Girl With ‘Rapunzel Syndrome’ Dies After Eating Her Own Hair

April 30, 2019 Updated: May 1, 2019

A teenage girl who suffered from “Rapunzel syndrome,” an extremely rare intestinal condition that results from ingesting hair, has died after eating her own hair. It was reported this week on

Jasmine Beever, of Skegness in the United Kingdom, was hospitalized on Sept. 7. Jasmine suffered from peritonitis, where the thin membrane that covers the stomach wall becomes inflamed due to a fungal or bacterial infection. In her case, it was caused by a hairball in her stomach, which led to a burst ulcer in her stomach that caused her organs to shut down.

Rapunzel, in the Brothers Grimm fairy tale, lets down her hair through the window of a tower so a prince can climb up and save her. The namesake medical condition ensues when a person eats hairs and they become tangled and trapped in the victim’s stomach—forming a hair ball, which usually has a “tail” that extends into the small intestine.

Specifically, it’s caused by a psychiatric disorder where people swallow their hair, according to LiveScience. It’s known as trichophagia, which is related to the slightly more common syndrome, trichotillomania, where people have a compulsion to pull out their own hair.

Heartbreaking to see a young life cut so tragically short. Our thoughts are with Jasmine's family.

Posted by Lincolnshire Live on Wednesday, September 13, 2017

“Jasmine was amazing,” Donna Marshall, the mother of the teen’s best friend, told LicolnshireLive. “She was one of those kids where she would make a sad face in the room smile. She was so bubbly.”

“We are extremely upset but we want to thank everybody for all they have done for the family,” Beever’s parents noted, according to LicolnshireLive.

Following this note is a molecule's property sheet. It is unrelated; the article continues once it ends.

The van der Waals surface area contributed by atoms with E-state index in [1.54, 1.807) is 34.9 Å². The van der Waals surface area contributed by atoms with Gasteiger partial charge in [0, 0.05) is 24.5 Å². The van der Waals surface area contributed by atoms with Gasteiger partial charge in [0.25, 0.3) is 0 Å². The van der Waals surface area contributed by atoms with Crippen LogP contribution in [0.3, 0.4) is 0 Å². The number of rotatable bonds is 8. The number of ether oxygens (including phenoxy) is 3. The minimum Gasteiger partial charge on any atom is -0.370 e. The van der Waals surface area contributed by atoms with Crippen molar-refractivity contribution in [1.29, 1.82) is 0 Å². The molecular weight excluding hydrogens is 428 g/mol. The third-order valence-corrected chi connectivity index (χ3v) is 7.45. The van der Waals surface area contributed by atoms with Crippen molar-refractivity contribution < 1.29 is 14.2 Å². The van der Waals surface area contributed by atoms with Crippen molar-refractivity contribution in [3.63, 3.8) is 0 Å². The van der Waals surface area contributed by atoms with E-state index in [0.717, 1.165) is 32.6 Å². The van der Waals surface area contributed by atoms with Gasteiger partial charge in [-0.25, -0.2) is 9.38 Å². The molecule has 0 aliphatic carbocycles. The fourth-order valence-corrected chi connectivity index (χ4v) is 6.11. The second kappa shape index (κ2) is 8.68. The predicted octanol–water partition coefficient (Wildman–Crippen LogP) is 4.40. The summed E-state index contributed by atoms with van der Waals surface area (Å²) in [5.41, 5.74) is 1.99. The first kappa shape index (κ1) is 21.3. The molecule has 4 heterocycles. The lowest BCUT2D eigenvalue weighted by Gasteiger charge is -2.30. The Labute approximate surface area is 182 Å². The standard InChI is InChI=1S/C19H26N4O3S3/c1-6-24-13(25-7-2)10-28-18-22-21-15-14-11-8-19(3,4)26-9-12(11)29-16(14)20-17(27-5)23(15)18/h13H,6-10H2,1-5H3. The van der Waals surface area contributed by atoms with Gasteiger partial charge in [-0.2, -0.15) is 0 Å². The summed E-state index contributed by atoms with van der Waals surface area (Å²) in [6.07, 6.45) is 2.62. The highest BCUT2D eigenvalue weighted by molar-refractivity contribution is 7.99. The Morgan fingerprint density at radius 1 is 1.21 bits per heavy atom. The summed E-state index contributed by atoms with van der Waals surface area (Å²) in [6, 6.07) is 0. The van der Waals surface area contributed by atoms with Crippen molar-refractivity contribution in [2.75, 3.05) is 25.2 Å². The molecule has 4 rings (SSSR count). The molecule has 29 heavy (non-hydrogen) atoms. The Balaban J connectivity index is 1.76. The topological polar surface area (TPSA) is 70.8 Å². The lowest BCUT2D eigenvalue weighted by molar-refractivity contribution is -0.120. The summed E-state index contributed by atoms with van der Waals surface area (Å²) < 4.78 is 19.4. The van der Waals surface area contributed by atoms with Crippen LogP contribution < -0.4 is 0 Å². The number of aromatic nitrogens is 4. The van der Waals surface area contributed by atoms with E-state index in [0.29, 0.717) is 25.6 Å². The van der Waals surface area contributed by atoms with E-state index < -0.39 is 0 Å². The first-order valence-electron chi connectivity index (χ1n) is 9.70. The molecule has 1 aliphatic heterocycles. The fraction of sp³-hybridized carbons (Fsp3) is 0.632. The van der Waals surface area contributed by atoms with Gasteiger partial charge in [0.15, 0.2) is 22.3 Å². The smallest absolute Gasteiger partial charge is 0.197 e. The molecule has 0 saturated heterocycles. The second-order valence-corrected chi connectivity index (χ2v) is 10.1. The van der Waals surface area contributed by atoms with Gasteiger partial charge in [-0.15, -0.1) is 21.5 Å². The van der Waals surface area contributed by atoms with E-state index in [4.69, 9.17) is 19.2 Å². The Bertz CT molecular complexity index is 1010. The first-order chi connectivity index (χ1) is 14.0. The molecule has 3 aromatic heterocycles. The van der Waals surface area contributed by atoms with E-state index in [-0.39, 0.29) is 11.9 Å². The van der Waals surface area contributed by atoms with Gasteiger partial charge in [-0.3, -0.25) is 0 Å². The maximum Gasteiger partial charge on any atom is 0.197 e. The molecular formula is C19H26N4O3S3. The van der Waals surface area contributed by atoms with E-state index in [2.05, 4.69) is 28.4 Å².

In 2016, another case of Rapunzel syndrome was reported. A 38-year-old woman was forced to get surgery to remove a hairball, known as a “trichobezoar,” which measured a few inches in diameter. According to the Conversation, citing the journal BMJ Case Reports, it was the 89th instance of Rapunzel syndrome that was recorded. Unlike Jasmine, that woman was able to make a full recovery. “Both trichophagia and pica have been found to occur in people with iron deficiency. In some case reports of Rapunzel syndrome, hair pulling and hair eating stopped after the person was treated for iron deficiency or coeliac disease,” the report said.

In the 1700’s, French doctor M. Baudamant appears to describe the condition in a 16-year-old boy.

In Rapunzel syndrome, a trichobezoar (hair ball) forms in the stomach.

Posted by The Conversation on Saturday, October 29, 2016

In an extreme case, surgeons were forced to remove a nearly 10-pound hair ball (trichobezoar) from the stomach of an 18-year-old woman, according to the New England Journal of Medicine in 2007. “On questioning, the patient stated that she had had a habit of eating her hair for many years,” the Journal noted.

A Just Giving page (similar to GoFundMe) was set up for Jasmine to help her family.

“Anyone that knew Jasmine knew what a Wonderful, Caring girl she was. She had a real zest for Life. There was never a gloomy face around Jaz because she would go out of her way to make you smile. Even people she didn’t know. She would always offer a helping hand for anyone that was struggling or offer her shoulder and a hug to anyone that was having a bad day,” the page reads.